En EspaŅol

Q. Who is Mr. Smarty Plants?

A: There are those who suspect Wildflower Center volunteers are the culpable and capable culprits. Yet, others think staff members play some, albeit small, role. You can torture us with your plant questions, but we will never reveal the Green Guru's secret identity.

Help us grow by giving to the Plant Database Fund or by becoming a member

Did you know you can access the Native Plant Information Network with your web-enabled smartphone?

Share

Ask Mr. Smarty Plants

Ask Mr. Smarty Plants is a free service provided by the staff and volunteers at the Lady Bird Johnson Wildflower Center.

Search Smarty Plants
    
 
See a list of all Smarty Plants questions
Can't find the answer in our existing FAQs, submit a question to Mr. Smarty Plants.
Need help with plant identification, visit the plant identification page.
 
rate this answer
4 ratings

Monday - March 03, 2008

From: Austin, TX
Region: Southwest
Topic: Diseases and Disorders, Pruning, Shrubs
Title: Improving blooming on mock orange
Answered by: Barbara Medford

QUESTION:

I have a now 6 yr. old mock orange shrub in the garden which has never bloomed, darn it. I have fed, not fed, mulched, not mulched, sheared, not sheared. What gives? Will it ever bloom, or shall I just dig it up? (It's in full sun, by the way)

ANSWER:

Ordinarily, we make comments about the expertise of the Lady Bird Johnson Wildflower Center is in plants native to North America. We find, however, that plants referred to as "mock orange" not only are native to North America, but Asia and parts of Europe. So, we'll just single out one that appears in our Native Plant Database, and use it as an example.

We will assume that possibly your shrub is Philadelphus microphyllus (littleleaf mock orange) which is native to the Southwest from Texas to California. It blooms with white flowers in March, April and May. The problem with flowering shrubs that are not flowering, native or not, is often too little sunshine or too much lawn fertilizer. Obviously, if you have it in full sun in Austin, that is not the problem. Lawn fertilizer, which possibly is being spread a little farther than the lawn, is high in nitrogen for green leaves (or blades) of grass. A plant you wish to flower but give too much nitrogen will get lazy and fail to bloom. A plant has just one goal in life and that is to reproduce itself. To make seed, it must make flowers, but if it doesn't feel just a little bit insecure about its future, it won't expend the considerable energy to create the flowers. Another suggestion is about the way you are pruning your mock orange bushes. The best time to prune most flowering shrubs is right after flowering. Cut back the outer stems that have flowered; each cut should be made just above a strong outer facing bud or new shoot. Next year's blooms will appear from these buds.

So, you say, how can I prune it right after it blooms if it never blooms? We are now in the bloom season for your mock orange. Hopefully, unless it's bloated on nitrogen, it will make some bloom attempts so you can locate the spots to prune. If that still doesn't work, and you get no satisfactory blooming next year, we'd vote for dig it up.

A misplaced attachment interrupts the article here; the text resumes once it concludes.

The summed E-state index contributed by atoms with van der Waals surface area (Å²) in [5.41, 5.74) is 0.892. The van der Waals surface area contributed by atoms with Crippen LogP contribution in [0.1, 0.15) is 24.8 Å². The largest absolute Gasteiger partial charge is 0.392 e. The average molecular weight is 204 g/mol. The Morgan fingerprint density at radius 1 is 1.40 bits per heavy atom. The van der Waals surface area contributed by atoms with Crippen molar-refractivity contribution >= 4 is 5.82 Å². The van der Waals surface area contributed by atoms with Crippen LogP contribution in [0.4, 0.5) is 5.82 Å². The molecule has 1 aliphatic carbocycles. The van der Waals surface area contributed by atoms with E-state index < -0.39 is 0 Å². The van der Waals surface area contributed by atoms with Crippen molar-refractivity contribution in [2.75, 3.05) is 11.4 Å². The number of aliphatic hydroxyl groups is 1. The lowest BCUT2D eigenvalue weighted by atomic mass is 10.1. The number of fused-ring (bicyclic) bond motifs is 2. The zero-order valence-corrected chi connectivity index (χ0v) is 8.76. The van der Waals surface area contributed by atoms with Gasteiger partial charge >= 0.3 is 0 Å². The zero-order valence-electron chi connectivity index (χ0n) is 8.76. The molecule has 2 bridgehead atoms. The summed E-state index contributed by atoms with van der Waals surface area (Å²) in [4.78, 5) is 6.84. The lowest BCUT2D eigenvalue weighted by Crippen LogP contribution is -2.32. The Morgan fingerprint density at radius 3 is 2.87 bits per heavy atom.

More Pruning Questions

Texas sage losing inner leaves
May 14, 2015 - I have a Texas Sage bush that on the outside is beautiful with green leaves. The inside branches (the middle) of the bush are bare of any leaves. Why?
view the full question and answer

Care for penstemons in South Jordan, UT
June 21, 2009 - I have Firecracker Penstemons and they bloomed beautifully this year. How do I trim them and when? Will they continue to bloom throughout the summer?
view the full question and answer

Northern Catalpa Tree Doing Poorly
July 02, 2014 - One of our Northern Catalpa trees appears to be dying. It is about 28 feet tall and this year only about 1/3 of it is producing leaves. It is next to our largest Catalpa tree (about 65 feet tall and a...
view the full question and answer

Cleaning up Adams Needle yucca in Vancouver Island BC
May 19, 2009 - We have Adam's needle yucca's in our the flower bed of our newly purchased home here on Vancouver Island BC. They thrive and produce impressive flowers. How do I clean them up in the spring time ...
view the full question and answer

Burning back Gulf Muhly instead of trimming from San Antonio
December 19, 2011 - A few years ago I noticed that the Center burned back its Gulf Muhly rather than cutting it back. Did that study result in any conclusions or recommendations?
view the full question and answer

Smarty Plants's Facebook profile Support the Wildflower Center by Donating Online or Becoming a Member today.

Mr. Smarty Plants wants you to be his Facebook friend. Click the Facebook icon to add yourself to Mr. Smarty Plants list of friends.
E-NEWSLETTER | BECOME A MEMBER | DONATE NOW | MEDIA | SITEMAP | STAFF
© 2015 Lady Bird Johnson Wildflower Center